United States


Rachel TimminsWhile attending this year’s Society of North American Goldsmiths (SNAG) conference in Houston, a chronic, nagging question was amplified. What, exactly, is it that I do? In passing conversations I never seem to be able to explain it to any acceptable degree without endless digressive hurdles. In the simplest terms I set out with the word 'jewelry', though even this is a personal conversational concession. The litany of descriptors which we can use to alter the word jewelry can leave a person breathless – art jewelry, contemporary jewelry, sculptural jewelry, just to name a few. Casual conversations always include me saying, 'No, I don’t make that kind of jewelry.' And when I start using phrases like 'abstract life forms' and 'composite resin,' people's faces screw into frustration. When I’m feeling less motivated I just say 'I make jewelry out of plastics . . . various plastics.' But it feels condescending, both to whomever I’m speaking with and what it is that I like about my work. I’ve spent nine years and borrowed tens of thousands of dollars for two degrees – a BFA with the words 'Metalsmithing and Jewelry Making' at the end and an MFA with the alternate 'Jewelry and Metal Arts' attached. But I find none of this mixing and matching of terminology to be of any help when trying to actually articulate what it is I do with all of my time.

Nick MullinsDuring a late-night conversation with several other attendees in Houston, all friends from the now ubiquitous worldwide web, we started talking about our personal beefs with the current state of affairs in the field. 'The field' itself is so difficult to pin down that I find myself returning to a chart in Oppi Untracht’s irreplaceable book Jewelry Concepts and Technology. It reads like a sprawling family tree and in the nearly three decades since its inception, that family tree has sprouted innumerable new branches. It became clear that all of us felt like we were outside of some magic circle of inclusion, either due to the long tired misnomer of SNAG itself, or the content of the conference, or our exclusion from the various exhibitions that were taking place. I found myself wondering how I had gotten to this point when only a few years prior I had felt so completely 'in the fold.' I have not outwardly rejected conference attendance like many close friends and colleagues, but I’ve begun to feel more and more like a tourist. It’s still very much of interest, but my personal level of investment is becoming tenuous. With the sudden resurgence in efforts to change the name of SNAG itself and unload all of its ponderous, colonial-sounding, exclusory baggage, I can’t be the only one having this dilemma.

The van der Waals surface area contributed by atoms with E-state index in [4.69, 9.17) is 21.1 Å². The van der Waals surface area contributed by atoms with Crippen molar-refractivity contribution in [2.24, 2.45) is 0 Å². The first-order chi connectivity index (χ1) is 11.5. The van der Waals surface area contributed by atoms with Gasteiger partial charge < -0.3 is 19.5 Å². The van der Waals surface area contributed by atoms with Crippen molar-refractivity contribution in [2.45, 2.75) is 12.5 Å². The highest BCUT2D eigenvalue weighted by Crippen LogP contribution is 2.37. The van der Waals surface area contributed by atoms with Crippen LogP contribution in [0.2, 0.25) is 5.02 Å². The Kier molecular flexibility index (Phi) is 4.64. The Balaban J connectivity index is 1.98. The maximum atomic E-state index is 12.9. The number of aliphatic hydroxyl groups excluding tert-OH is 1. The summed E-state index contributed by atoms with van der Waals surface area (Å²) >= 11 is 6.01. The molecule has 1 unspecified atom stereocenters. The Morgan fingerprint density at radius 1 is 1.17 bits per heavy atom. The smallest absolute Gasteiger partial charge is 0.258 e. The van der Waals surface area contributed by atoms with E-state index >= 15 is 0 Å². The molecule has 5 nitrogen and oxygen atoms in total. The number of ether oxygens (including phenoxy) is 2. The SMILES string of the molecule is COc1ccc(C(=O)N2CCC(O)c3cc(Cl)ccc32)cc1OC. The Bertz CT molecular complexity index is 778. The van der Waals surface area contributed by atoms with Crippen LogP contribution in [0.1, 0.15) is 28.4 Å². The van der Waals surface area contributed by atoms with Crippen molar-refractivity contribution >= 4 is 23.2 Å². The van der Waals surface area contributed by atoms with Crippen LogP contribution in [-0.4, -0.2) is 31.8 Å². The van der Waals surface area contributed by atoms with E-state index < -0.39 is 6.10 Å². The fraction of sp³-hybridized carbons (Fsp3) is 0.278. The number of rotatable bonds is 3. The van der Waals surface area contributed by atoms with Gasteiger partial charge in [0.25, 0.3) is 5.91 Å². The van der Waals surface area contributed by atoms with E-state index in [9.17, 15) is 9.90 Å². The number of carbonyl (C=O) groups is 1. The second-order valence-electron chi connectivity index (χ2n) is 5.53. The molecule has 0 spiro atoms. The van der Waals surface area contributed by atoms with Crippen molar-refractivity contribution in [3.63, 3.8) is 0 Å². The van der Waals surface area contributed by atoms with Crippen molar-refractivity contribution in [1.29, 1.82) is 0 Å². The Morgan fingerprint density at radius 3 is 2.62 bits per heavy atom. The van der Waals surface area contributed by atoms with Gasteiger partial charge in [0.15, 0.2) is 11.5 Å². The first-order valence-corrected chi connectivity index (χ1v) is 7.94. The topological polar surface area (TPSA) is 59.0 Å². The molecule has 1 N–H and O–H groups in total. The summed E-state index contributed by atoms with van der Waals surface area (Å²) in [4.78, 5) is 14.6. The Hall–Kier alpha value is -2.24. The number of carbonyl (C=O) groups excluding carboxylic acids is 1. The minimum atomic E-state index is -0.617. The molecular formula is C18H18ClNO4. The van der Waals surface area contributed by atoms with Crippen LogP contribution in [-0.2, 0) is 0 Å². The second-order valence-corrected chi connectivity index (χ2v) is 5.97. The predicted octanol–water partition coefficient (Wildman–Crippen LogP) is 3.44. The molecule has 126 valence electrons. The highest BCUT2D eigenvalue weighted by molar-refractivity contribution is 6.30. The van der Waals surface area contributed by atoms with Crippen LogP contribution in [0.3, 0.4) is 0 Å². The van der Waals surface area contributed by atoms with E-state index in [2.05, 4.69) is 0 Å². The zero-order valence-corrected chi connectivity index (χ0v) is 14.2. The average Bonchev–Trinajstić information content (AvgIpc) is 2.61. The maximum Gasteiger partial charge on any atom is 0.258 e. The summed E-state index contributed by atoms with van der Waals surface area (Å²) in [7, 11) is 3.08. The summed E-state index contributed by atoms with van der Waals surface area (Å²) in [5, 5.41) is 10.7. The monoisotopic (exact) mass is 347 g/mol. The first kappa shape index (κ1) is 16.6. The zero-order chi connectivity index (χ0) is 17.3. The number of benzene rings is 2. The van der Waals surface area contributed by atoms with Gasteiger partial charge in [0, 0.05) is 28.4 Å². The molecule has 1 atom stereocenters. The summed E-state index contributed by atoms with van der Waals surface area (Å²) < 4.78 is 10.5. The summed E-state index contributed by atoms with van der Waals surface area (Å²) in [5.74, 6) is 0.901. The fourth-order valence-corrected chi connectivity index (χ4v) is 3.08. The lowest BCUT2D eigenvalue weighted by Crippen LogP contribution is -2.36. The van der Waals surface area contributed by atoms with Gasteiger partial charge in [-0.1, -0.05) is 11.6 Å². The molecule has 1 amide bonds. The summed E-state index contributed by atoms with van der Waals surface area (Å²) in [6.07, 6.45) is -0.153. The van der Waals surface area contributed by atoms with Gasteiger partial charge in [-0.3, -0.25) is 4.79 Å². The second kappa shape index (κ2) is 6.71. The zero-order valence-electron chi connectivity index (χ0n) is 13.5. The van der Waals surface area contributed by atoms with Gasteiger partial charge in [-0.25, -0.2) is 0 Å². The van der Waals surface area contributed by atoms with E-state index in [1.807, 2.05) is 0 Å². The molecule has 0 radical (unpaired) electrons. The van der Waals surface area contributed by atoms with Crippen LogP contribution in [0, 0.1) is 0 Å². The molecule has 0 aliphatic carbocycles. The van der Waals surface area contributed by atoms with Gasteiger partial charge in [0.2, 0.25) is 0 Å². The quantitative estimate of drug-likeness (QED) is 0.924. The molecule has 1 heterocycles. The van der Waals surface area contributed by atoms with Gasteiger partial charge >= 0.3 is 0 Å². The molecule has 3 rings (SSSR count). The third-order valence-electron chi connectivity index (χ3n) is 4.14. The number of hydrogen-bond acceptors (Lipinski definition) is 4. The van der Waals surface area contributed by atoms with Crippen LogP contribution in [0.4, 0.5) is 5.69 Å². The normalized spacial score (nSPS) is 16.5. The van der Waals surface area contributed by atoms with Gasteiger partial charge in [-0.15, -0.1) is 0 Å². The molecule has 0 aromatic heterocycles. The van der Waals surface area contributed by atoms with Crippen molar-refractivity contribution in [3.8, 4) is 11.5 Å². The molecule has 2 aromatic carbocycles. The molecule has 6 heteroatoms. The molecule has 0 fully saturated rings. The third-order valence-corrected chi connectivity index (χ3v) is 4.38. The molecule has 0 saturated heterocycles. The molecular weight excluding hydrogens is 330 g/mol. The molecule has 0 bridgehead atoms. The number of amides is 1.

For me, the shift came when I began electroforming vessels rather than hammer-forming them – and spray-painting rather than enameling, due to structural problems and kiln-size limitations. From there, it was only a matter of time before the metal itself became secondary to any material that might solve the problem. Knowing that I would soon be out of the academic context and setting up a studio in my home only hastened the transition. This puts the death of my 'metalsmithing' career somewhere in the fall of 2007, when I finally traded electroforming for foam and composite resin. Oh, I may dabble in copper still, fabricating elements for the foam and composite resin pieces, but I tend to bury them under layers of paint and epoxy resin to the point of being unrecognizable. I am very aware that this is a decades old debate in our field and that jewelers working in alternate materials have been well accepted. But again, the language we use in our field – and what is chosen to be held up as the shining example – can be a powerful tool to marginalize that work which still falls outside of metalsmithing.